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Wednesday, July 8, 2020
UNITED NATIONS, Mar 24 2014 (IPS) - The role of women in the management of forests is crucial for the success of sustainable development, according to diplomats and experts meeting Friday to commemorate International Day of Forests.
With forests covering one-third of the earth, the panel of experts stressed that awareness of sustainable development of forests must be coupled with concrete action, along with the need to focus on women, as change agents and drivers for the cause.
“Women play a vital role in the agriculture sector and rural women in countries like Gabon rely heavily on the products from forests,” said Ambassador Marianne Bibalou, deputy permanent representative of Gabon to the U.N.
“This day helps set the stage for members of the U.N. forum on forests to make decisions for international and multilateral policies for forests.”
In May 2015 the UN Forum of Forests (UNFF) will hold its 11th session where member states will decide on the future of multilateral policies and institutions on forests.
“I urge member states to integrate the role of women in the sustainable management of forests in 2015 and to continue to support initiatives that empower women. Forests and the global community can only gain from women being involved,” said Susana Malcorra, U.N. chef de cabinet to the executive office.
Malcorra also stressed that although there has been some progress on gender equality, women are often excluded in the decision making process.
“Women’s contributions to forest management are largely in the form of informal and unpaid work and so their share of the benefits is not proportionate to their contribution,” she said.
She added the U.N. and the international community have the responsibility to “promote full involvement of women in the decision making process, resource allocation and research priorities relating to forests.”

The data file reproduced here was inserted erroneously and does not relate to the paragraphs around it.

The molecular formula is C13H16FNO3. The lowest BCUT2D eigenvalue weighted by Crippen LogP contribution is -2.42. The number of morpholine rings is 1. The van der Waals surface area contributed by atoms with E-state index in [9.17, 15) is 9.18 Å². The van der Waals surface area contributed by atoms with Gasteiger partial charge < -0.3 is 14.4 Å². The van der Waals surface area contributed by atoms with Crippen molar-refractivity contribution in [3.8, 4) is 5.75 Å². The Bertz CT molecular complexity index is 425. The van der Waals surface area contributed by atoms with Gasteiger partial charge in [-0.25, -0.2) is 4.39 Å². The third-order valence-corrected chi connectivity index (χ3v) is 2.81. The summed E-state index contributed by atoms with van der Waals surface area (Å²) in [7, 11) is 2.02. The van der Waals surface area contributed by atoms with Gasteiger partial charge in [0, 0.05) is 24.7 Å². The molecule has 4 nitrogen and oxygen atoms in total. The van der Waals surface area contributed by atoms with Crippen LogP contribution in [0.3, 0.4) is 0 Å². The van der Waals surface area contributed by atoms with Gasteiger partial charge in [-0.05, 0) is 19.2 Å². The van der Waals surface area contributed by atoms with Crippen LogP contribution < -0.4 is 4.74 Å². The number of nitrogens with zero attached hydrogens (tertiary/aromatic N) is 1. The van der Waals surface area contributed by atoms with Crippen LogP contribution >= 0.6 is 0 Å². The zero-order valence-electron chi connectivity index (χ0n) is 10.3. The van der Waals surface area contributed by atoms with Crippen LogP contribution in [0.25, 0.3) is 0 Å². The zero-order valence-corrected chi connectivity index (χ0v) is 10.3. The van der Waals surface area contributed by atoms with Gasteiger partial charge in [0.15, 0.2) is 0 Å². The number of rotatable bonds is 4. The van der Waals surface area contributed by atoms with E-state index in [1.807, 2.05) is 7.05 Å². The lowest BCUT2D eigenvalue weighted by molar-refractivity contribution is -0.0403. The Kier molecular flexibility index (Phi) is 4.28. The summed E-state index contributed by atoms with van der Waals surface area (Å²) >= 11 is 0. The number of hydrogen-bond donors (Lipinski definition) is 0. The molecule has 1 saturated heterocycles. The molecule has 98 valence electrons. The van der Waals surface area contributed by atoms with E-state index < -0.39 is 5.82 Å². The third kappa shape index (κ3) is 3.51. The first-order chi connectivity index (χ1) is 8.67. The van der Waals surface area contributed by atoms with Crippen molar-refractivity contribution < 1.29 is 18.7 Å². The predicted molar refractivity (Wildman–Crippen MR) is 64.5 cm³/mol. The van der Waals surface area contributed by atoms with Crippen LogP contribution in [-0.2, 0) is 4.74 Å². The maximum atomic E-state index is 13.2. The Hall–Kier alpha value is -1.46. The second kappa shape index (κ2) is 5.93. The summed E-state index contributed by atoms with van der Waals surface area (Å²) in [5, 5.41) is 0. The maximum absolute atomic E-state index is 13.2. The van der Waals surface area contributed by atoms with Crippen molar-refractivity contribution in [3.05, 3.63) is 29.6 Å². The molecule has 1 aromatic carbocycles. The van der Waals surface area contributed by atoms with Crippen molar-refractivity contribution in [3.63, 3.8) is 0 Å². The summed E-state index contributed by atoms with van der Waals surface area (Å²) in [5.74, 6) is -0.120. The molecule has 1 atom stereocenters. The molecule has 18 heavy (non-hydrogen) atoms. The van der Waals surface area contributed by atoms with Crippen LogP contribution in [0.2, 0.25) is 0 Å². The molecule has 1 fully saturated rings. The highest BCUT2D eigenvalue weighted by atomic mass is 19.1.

Rosa Rogers, director of the documentary “Water Forests of Senegal”, said that although women were the ones that understood the importance of mangroves they were unrecognised as leaders and agents of change.
Most visible activists are men but it’s the women who are working in the mangroves every day. They gather food, collecting firewood and teach children about the mangroves, Rogers said.
With estimates of 1.6 billion people depending on forests for food, fuel, shelter and income worldwide, co-founder of “Project ORANGS”, Madison Vorva, stressed the impact of deforestation on communities and ecosystems.
“As consumers, we need to evaluate the way we are exhausting our planet’s resources. If we don’t consider the impacts of our purchasing decisions on local and global communities it’s easy for the continual destruction of our earth,” she said.
As Indonesia’s land comprises of 60 percent of forests and contributes to 10 percent of the world’s tropical forests, the Indonesian Ambassador to the U.N. Desra Percaya agreed with the continued the need for the implementation of sustainable forest management along with the involvement of women.
“We are confident that creating gender equity in forest management policy will benefit the success of sustainable forest management. Women’s involvement in forest decision-making in communities has shown to have positive effects on a range of forest management issues including the regulation of illegal activities and conflict management,” Percaya said.
“Women’s active participation in decision-making can improve governance and sustainable resources.”
U.N. Secretary-General Ban Ki-moon said the United Nations formally declared the International Day of Forests in 2013 to raise awareness and to “acknowledge the vital role of forests and pledge to work together to protect and sustainably manage these vital ecosystems.”
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